• Following Broadcom Inc.'s (BBB/Stable/--) $61 billion acquisition of VMware and Cisco Systems Inc.'s (AA-/Stable/--) $28 billion acquisition of Splunk (both closed in the fall of 2023), we anticipate their capital allocation priorities will lean toward debt repayment over the near term.
  • Similarly, we expect Hewlett Packard Enterprise Co.'s (BBB/Negative/--) proposed $14 billion acquisition of Juniper Networks to close towards the end of 2024 and we believe the company will prioritize cash preservation ahead of the transaction and debt repayment post-close to avoid a rating downgrade.
  • Corning Inc. (BBB/Negative/A-2) finished 2023 with S&P Global Ratings-adjusted net leverage of about 3x (high-2x when adjusted for undesignated hedges), well above our 2x downgrade threshold. With revenue growth and free cash flow in 2024 likely to be subdued as the inventory digestion phase lingers, we expect Corning to continue curtailing share buybacks, which it has done since the second quarter of 2022 in favor of repairing its balance sheet.
  • Western Digital Corp. (BB/Watch Negative/--) announced in October 2023 that it plans to separate its hard disk drive and flash businesses, creating two independent, public companies with market-specific, strategic focuses. The separation will better position each business to innovate, execute product development, and operate more efficiently with distinct capital structures. Western Digital's total debt outstanding has been elevated ever since its $19 billion acquisition of SanDisk in May 2016. While it hasn't yet revealed details of the post-spin capital structure, we expect the company to remain resolute in its aggressive debt repayment efforts to provide maximum financial flexibility to facilitate the spin-off.

Here are our views on capital allocation priorities across select U.S. rated tech issuers.

Table 3

Capital allocation priorities for select U.S. hardware issuers
Near-term capital allocation priority
Ratings No. 1 No. 2 No. 3 No. 4

Apple Inc.

AA+/Stable/A-1+ Supplier Prepayment Share Buybacks M&A Debt Repayment

Cisco Systems Inc.

AA-/Stable/A-1+ Debt Repayment M&A Share Buybacks

Dell Technologies Inc.

BBB/Stable/-- Share Buybacks Debt Repayment M&A

Keysight Technologies Inc.

BBB/Stable/-- Share Buybacks Debt Repayment

HP Inc.

BBB/Stable/A-2 Share Buybacks M&A Debt Repayment

Motorola Solutions Inc.

BBB/Stable/A-2 Share Buybacks M&A Debt Repayment

Corning Inc.

BBB/Negative/A-2 Debt Repayment Share Buybacks

Hewlett Packard Enterprise Co.

BBB/Negative/-- Debt Repayment Share Buybacks M&A

Seagate Technology Holdings PLC

BB/Stable/-- Dividend Debt Repayment

Western Digital Corp.

BB/Watch Neg/-- Debt Repayment

Table 4

Capital allocation priorities for select U.S. software issuers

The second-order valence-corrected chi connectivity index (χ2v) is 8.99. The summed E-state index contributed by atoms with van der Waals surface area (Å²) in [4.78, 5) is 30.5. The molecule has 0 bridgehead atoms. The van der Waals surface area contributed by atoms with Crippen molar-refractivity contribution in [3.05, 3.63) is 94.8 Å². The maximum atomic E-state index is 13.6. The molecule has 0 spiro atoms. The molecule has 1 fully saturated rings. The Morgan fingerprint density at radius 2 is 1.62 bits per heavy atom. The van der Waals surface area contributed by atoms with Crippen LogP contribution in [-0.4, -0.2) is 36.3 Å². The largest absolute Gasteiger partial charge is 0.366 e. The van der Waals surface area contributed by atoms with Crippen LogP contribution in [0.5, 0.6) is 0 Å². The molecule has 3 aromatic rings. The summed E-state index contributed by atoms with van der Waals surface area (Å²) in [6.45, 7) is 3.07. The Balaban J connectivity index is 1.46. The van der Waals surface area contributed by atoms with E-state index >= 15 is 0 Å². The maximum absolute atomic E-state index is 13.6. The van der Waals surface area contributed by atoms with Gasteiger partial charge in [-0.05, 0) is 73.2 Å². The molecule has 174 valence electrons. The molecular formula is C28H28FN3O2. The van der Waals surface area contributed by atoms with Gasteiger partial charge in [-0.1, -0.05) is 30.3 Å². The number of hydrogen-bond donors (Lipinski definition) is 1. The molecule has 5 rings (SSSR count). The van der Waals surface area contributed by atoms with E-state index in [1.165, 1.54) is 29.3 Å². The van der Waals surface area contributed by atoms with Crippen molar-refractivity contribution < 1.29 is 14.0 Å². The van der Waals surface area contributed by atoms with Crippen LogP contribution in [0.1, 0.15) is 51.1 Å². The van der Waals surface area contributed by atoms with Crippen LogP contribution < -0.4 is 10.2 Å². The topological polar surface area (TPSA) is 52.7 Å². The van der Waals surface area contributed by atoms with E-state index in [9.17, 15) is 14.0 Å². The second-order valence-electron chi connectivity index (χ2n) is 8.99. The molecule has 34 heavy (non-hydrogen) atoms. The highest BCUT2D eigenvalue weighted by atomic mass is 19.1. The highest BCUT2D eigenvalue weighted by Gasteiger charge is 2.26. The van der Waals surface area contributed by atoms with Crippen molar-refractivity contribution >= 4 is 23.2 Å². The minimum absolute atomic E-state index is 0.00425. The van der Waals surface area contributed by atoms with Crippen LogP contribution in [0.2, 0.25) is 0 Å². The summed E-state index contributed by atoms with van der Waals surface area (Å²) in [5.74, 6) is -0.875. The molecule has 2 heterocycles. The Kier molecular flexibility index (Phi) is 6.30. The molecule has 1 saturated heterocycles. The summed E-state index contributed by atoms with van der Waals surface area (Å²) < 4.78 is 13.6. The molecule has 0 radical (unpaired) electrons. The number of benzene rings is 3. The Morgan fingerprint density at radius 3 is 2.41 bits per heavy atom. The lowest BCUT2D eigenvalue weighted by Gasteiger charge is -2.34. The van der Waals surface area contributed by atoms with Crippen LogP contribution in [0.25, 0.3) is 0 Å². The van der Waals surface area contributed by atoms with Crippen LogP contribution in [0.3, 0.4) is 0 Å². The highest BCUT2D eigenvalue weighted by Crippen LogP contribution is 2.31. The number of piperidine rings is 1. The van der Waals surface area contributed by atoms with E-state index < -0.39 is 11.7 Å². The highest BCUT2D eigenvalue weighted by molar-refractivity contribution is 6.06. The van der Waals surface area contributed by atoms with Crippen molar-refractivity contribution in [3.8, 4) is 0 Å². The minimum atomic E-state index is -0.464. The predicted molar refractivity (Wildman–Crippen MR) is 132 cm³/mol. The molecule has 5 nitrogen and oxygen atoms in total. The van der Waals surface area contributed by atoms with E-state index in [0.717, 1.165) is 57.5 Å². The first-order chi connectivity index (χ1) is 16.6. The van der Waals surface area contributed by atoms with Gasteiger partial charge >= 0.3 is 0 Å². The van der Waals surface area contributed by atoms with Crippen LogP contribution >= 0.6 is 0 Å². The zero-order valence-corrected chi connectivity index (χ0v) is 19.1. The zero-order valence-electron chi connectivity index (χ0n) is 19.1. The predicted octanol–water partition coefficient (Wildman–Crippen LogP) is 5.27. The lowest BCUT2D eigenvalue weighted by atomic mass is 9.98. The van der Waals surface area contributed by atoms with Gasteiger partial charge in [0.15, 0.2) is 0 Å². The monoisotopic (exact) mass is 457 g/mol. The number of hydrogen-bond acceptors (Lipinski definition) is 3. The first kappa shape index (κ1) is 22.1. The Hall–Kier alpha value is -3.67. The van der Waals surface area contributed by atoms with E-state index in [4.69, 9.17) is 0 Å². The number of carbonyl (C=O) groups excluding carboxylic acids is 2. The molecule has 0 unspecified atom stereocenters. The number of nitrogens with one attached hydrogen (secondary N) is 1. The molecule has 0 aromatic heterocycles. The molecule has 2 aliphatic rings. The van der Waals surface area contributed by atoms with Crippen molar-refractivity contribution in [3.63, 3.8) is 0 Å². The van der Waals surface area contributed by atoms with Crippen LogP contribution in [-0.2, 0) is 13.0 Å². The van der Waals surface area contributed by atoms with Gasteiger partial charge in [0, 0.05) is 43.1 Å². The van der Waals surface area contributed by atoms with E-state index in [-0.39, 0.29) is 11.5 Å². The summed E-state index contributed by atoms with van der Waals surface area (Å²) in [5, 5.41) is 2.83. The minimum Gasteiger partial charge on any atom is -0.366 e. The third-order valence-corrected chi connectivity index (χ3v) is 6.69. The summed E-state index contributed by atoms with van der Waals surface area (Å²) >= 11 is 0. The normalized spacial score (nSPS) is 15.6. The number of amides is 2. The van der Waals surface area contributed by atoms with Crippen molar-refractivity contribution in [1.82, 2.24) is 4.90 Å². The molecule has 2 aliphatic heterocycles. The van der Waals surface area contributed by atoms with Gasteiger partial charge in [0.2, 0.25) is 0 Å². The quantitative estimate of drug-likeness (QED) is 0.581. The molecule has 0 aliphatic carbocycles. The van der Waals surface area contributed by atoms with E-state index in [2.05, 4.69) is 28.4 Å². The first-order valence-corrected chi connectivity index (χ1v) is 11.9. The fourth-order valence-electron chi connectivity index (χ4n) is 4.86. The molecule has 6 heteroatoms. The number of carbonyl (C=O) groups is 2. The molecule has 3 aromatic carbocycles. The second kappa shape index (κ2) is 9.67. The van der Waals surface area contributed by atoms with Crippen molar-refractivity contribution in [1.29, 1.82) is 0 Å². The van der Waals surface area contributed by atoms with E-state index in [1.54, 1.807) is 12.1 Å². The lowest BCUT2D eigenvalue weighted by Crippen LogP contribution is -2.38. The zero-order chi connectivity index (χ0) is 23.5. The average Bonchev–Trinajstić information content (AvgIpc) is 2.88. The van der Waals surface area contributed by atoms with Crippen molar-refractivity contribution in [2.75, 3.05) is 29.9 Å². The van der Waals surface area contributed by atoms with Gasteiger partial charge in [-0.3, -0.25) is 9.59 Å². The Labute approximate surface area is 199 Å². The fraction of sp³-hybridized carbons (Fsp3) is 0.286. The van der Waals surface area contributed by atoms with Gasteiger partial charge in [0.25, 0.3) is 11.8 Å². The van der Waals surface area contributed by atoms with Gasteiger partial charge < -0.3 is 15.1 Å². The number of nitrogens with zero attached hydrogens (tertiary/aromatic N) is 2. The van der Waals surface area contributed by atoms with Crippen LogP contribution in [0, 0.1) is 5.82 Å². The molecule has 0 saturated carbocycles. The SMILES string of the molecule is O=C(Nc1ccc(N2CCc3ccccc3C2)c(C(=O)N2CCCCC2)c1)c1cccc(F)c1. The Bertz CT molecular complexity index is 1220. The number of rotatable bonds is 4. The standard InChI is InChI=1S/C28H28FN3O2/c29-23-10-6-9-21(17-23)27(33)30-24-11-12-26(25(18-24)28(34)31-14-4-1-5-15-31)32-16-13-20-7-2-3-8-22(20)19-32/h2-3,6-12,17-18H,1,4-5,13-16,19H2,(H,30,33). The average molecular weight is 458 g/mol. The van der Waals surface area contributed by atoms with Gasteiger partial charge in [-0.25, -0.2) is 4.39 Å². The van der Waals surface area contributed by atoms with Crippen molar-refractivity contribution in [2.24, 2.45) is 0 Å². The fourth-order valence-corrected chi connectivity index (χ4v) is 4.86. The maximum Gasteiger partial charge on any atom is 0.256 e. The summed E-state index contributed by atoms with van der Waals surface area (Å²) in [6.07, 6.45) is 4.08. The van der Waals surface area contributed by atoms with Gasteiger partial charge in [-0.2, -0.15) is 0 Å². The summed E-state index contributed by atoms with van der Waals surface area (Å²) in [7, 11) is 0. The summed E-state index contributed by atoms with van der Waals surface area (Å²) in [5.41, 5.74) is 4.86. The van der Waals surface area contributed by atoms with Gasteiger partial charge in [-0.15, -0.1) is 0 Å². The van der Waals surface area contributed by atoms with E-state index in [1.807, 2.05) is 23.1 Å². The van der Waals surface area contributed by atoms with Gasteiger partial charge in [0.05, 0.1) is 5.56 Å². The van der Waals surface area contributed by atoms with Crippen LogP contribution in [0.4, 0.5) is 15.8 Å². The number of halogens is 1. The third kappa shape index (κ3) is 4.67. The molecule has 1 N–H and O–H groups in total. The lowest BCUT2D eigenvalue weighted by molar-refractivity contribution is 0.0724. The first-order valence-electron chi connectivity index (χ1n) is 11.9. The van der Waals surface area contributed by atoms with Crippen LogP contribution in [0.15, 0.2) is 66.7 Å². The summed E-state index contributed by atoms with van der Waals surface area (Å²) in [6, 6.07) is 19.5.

Near-term capital allocation priority
Ratings No. 1 No. 2 No. 3 No. 4

Microsoft Corp.

AAA/Stable/A-1+ Capex Share Buybacks M&A Debt Repayment

Salesforce Inc.

A+/Stable/-- Share Buybacks M&A

Adobe Inc.

A+/Stable/A-1+ Share Buybacks Debt Repayment

ServiceNow Inc.

A-/Stable/-- M&A Share Buybacks Debt Repayment

Intuit Inc.

A-/Stable/-- M&A Share Buybacks Debt Repayment

IBM Corp.

A-/Stable/A-2 M&A Dividend

Autodesk Inc.

BBB+/Stable/-- Share Buybacks Debt Repayment

Fortinet Inc.

BBB+/Stable/-- Share Buybacks M&A

Oracle Corp.

BBB/Stable/A-2 Capex M&A Share Buybacks Debt Repayment

Workday Inc.

BBB/Stable/-- M&A Share Buybacks Debt Repayment

CrowdStrike Inc.

BB+/Stable/-- M&A Share Buybacks Debt Repayment

Table 5

Capital allocation priorities for select U.S. semiconductor issuers
Near-term capital allocation priority
Ratings No. 1 No. 2 No. 3 No. 4


AA-/Stable/A-1+ Supplier Prepayment Share Buybacks M&A

Texas Instruments Inc.

A+/Stable/A-1 Capex Share Buybacks

Qualcomm Inc.

A/Stable/A-1 Supplier Prepayment M&A Share Buybacks Debt Repayment

Applied Materials Inc.

A/Stable/A-1 Share Buybacks Dividend

Advanced Micro Devices Inc.

A-/Positive/A-2 Supplier Prepayment Share Buybacks M&A Debt Repayment

KLA Corp.

A-/Stable/-- Share Buybacks Dividend

Lam Research Corp.

A-/Stable/A-1 Share Buybacks Dividend

Analog Devices Inc.

A-/Stable/A-2 Share Buybacks M&A

Intel Corp.

A-/Negative/A-2 Capex Debt Repayment M&A

NXP Semiconductors N.V.

BBB+/Stable/-- Share Buybacks Debt Repayment Capex M&A

Cadence Design Systems Inc.

BBB/Positive/-- M&A Share Buybacks Capex Debt Repayment

Broadcom Inc.

BBB/Stable/A-2 Debt Repayment M&A Share Buybacks

Marvell Technology Inc.

BBB-/Stable/-- M&A Share Buybacks Debt Repayment

Micron Technology Inc.

BBB-/Stable/-- Capex Debt Repayment Share Buybacks M&A

Qorvo Inc.

BBB-/Stable/-- M&A Share Buybacks Capex

Skyworks Solutions Inc.

BBB-/Stable/-- M&A Debt Repayment Capex Share Buybacks

ON Semiconductor Corp.

BB+/Stable/-- Capex Share Buybacks Debt Repayment

This report does not constitute a rating action.

Primary Credit Analyst:David T Tsui, CFA, CPA, San Francisco + 1 415-371-5063;
Research Assistant:Leon Lawrence, Pune